During the 2008-2009 credit crisis, we witnessed the near collapse of the global financial system. Several years later, it’s easy to reflect on how our fractional reserve banking system contributed to the crisis. In this writing, we’ll discuss precisely what it is, how it works, and the benefits and risks it presents.
Stable Prices: The Fed’s Balancing Act
One of the most important duties of the Federal Reserve Board is to maintain an environment of stable prices, which today is an inflation target of 2.0%. To achieve this, the Federal Reserve Board must maintain adequate control of the U.S. money supply.
If the production of money fails to keep pace with the output of goods and services then,
1) prices will fall
2) the labor force, factories and other production facilities will not be fully employed/utilized
3) some combination of the two will occur.
If the money supply expands too rapidly, the reverse would be true. Hence, the inverse relationship between the money supply and prices is an important concept to grasp. Now let’s examine the metrics used to measure the U.S. money supply.
The Money Supply
There are several ways to measure the money supply. These include the monetary base, M1, and M2. The Federal Reserve discontinued publishing the M3 monetary aggregate in March 2006. The monetary base is the sum of the currency in circulation plus the amount of reserve balances held by depository institutions at the Federal Reserve.
M1 is defined as the sum of currency held by the public and transaction deposits at depository institutions (which are financial institutions such as commercial banks, savings and loan associations, savings banks, and credit unions). M2 is defined as M1 plus savings deposits, small-denomination time deposits (less than $100,000), and retail money market mutual fund shares.
It should be noted that actual currency (i.e., coins and bills) comprise a relatively small part of the overall money supply.
What Makes Our Currency Valuable?
What gives our currency its value? For example, why is a $20 dollar bill worth $20 or a dime worth 10 cents? There is absolutely no intrinsic value in paper money and very little in coins. The value of our currency is based solely on the promise that it can be redeemed for an equal amount of goods and services or other financial assets. In essence, its value is based strictly on confidence and yet is still affected by supply and demand.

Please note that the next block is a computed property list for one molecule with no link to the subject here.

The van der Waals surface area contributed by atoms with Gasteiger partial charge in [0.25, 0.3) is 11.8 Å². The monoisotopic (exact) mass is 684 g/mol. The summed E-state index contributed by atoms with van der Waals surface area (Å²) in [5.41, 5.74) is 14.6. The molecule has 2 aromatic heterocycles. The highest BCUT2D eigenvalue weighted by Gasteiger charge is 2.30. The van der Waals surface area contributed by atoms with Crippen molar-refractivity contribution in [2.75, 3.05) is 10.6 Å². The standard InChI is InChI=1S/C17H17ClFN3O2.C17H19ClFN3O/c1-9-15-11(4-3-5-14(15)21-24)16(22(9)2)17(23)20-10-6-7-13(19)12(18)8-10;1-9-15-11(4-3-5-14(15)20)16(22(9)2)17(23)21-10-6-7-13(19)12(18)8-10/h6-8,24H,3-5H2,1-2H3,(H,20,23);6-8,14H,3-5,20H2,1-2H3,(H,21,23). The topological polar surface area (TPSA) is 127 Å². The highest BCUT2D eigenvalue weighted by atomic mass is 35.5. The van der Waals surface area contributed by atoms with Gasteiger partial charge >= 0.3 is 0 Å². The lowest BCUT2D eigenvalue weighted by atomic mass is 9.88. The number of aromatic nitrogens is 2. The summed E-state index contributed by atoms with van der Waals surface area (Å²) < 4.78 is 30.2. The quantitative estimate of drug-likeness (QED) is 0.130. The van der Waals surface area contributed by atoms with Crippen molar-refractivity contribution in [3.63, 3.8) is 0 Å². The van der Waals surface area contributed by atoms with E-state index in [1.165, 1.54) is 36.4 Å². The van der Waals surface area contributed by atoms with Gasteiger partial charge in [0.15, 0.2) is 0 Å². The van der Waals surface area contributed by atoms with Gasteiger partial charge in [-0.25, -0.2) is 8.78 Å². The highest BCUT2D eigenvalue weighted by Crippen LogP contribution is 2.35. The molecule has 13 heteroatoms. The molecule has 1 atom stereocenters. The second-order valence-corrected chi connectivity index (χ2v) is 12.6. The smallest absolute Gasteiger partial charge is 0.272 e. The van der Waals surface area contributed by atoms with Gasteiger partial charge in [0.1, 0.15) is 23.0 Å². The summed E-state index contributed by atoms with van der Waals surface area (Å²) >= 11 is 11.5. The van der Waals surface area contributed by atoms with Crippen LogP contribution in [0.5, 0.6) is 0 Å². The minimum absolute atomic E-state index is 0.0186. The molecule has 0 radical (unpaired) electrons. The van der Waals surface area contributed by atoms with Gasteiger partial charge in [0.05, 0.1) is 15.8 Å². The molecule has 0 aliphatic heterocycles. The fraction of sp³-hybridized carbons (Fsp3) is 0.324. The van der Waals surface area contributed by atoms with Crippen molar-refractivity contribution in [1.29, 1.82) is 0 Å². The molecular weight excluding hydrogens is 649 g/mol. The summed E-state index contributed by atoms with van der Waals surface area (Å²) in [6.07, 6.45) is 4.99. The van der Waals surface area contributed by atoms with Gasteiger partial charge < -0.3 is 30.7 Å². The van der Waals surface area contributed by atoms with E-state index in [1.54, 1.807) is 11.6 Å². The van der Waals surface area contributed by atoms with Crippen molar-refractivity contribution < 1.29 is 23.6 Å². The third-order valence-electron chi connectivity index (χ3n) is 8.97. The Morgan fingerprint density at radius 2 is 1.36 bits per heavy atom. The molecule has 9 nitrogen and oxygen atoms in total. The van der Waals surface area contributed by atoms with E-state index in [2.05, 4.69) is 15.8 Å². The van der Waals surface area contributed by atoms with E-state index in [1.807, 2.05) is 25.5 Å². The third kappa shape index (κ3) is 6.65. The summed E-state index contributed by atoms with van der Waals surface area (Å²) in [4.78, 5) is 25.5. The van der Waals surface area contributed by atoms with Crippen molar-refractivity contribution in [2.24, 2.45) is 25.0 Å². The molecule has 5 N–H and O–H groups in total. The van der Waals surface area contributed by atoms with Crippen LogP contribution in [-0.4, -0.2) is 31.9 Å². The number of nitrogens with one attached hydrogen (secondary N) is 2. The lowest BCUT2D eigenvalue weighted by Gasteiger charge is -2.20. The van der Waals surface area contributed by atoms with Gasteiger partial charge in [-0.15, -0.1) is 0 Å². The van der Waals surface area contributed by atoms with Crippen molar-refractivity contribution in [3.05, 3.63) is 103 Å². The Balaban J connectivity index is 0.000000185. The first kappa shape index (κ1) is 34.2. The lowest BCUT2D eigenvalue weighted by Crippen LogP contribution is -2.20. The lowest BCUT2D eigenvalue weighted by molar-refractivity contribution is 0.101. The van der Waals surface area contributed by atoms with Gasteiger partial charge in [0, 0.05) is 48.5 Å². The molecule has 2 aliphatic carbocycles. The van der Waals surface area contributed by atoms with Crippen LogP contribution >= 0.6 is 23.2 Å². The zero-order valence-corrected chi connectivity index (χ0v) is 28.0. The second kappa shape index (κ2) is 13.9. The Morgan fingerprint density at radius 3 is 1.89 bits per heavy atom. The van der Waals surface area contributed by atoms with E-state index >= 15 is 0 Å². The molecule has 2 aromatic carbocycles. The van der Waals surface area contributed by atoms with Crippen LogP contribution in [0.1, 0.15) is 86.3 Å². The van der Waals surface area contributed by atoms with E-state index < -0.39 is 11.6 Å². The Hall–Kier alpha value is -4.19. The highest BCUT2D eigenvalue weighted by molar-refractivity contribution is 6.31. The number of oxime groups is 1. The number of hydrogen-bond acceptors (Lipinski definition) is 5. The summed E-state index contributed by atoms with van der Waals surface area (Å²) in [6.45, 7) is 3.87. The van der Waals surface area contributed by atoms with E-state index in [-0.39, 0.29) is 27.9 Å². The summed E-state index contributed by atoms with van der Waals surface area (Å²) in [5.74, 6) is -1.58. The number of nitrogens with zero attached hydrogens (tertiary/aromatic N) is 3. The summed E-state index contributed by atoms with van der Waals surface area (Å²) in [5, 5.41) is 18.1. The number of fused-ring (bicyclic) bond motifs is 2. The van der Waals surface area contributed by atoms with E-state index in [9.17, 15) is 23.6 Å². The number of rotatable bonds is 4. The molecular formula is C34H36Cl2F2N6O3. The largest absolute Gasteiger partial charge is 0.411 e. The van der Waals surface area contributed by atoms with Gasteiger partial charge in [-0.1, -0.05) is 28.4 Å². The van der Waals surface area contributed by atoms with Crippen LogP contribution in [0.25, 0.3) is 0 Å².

Centuries ago, people would leave their extra gold and coins on deposit with the local goldsmith until it was needed. Years later, deposit receipts were used since they were easier to carry. However, because the majority of bank deposits would sit idle until needed, and to avoid charging a fee to depositors for safeguarding their money, banks began to use deposits to make loans. Outstanding loans, however, are much greater than total deposits. This is the genesis of our fractional reserve banking system.
How Money Is Created and Leveraged
In America’s fractional reserve banking system banks are required to keep a fraction of their deposits in reserve but may loan or invest the rest of the money (i.e., excess reserves) for a prudent business purpose. This leverage explains how $10,000 in new deposits can ultimately generate as much as $90,000 in additional capital.
The table below illustrates more precisely how this process works. To begin, let’s assume the Fed purchases $10,000 in newly issued government securities. The Fed would deposit this money in the securities dealer’s bank account, which we’ll refer to as Bank A.
Assuming a 10% reserve requirement exists on all deposits, Bank A would allocate $1,000 to reserves ($10,000 x 10%) which would leave $9,000 to loan or invest. Therefore, in Expansion Stage 1 (see Table A below), the $10,000 would be reduced by $1,000, leaving $9,000 as free capital or excess reserves. Eventually, the $9,000 would be loaned and deposited by the borrower.
Again, after accounting for its reserve requirement, the bank receiving the deposit would have excess reserves of $8,100 (see Expansion Stage 2). This process is repeated approximately 74 times until the final stage occurs and the excess reserves are at zero.
Again, the initial $10,000 which entered the monetary system as new money can generate about $90,000 in additional capital.
How much leverage is possible using the amount of Treasuries actually purchased by the Fed? Using data from 2013, the Fed bought $759 billion in U.S. Treasuries. Assuming the same 10% reserve requirement, the total monetary expansion would be in excess of $6.83 trillion ($759 billion x 9).
Of course, this assumes banks are eager to lend and borrowers have an appetite for borrowing. It’s rarely this simple.
Current Reserve Requirements
It should be noted that cash in the vault plus reserves held by the Federal Reserve Bank constitute bank reserve requirements. The Federal Reserve Board announced its 2015 reserve requirements on November 14, 2014. They are listed in the following table.
In addition to reducing interest rates and expanding the money supply during the 2008-2009 financial crisis, the Fed also reduced its reserve requirements to make additional capital available for lending. Since late 2008, the Federal Reserve has been paying interest on required reserve balances and excess balances.
The Federal Reserve has many tools at its disposal to help guide the U.S. economy. We’ve just discussed one which is lesser known but vitally important. Even though potential monetary expansion may be large in a fractional reserve banking system, if banks are unwilling to lend and borrowers are unwilling to borrow, the benefits would be negligible. Therefore, next time you make that bank deposit, multiply it by nine and consider that this is the approximate amount of additional capital your deposit will facilitate.